"Infrastructure is not only about highways -- our public health agencies and information systems are part of it, too, and the Covid-19 pandemic has made the need to fix them all the more urgent," said Beth Ann Bovino, S&P's US chief economist.

10:55 a.m. ET, June 17, 2020

America's housing market continues to rebound

From CNN Business' Anneken Tappe

Homebuyers are back.

The economy, including the real estate market, ground to a halt during the first months of the coronavirus crisis, but now things are looking up.

Building permits and housing starts increased in May, the Census Bureau reported today, albeit not as much as economists hoped. And while the numbers are below their pre-pandemic level, the rebound is a much-needed bright spot in recent US economic data.

Meanwhile, mortgage applications soared by 8% on a seasonally adjusted basis in the week ended June 12, the Mortgage Bankers Association reported.

"Purchase applications increased to the highest level in over 11 years and for the ninth consecutive week," said Joel Kan, associate vice president of economic and industry forecasting at MBA.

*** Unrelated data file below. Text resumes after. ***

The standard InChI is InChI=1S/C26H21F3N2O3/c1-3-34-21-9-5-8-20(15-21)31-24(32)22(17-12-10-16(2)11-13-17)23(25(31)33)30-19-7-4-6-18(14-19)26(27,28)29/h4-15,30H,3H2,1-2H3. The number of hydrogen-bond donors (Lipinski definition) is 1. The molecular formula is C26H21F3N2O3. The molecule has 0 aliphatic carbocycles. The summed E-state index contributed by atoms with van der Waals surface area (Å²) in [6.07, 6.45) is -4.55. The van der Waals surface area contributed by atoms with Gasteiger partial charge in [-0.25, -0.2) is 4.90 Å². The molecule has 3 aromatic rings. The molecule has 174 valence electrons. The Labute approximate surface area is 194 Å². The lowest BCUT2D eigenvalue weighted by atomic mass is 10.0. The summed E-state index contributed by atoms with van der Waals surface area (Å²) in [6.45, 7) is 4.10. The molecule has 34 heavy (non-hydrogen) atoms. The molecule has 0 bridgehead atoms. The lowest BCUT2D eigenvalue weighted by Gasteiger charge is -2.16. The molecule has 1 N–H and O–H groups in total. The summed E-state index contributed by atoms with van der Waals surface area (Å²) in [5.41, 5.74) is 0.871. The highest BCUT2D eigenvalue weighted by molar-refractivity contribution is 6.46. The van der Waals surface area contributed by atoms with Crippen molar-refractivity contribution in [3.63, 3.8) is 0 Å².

The pent-up demand from when the country was on lockdown in early spring is now boosting the numbers.

"Mortgage rates dropped to another record low in MBA's survey, leading to a 10 percent surge in refinance applications," Kan added. "Refinancing continues to support households' finances, as homeowners who refinance are able to gain savings on their monthly mortgage payments in a still-uncertain period of the economic recovery."

10:20 a.m. ET, June 17, 2020

Momentum fizzles out for stocks

From CNN Business' Anneken Tappe

So much for a third day of gains. Not even an hour into the trading day, the Dow pared its modest winnings and dipped into negative territory.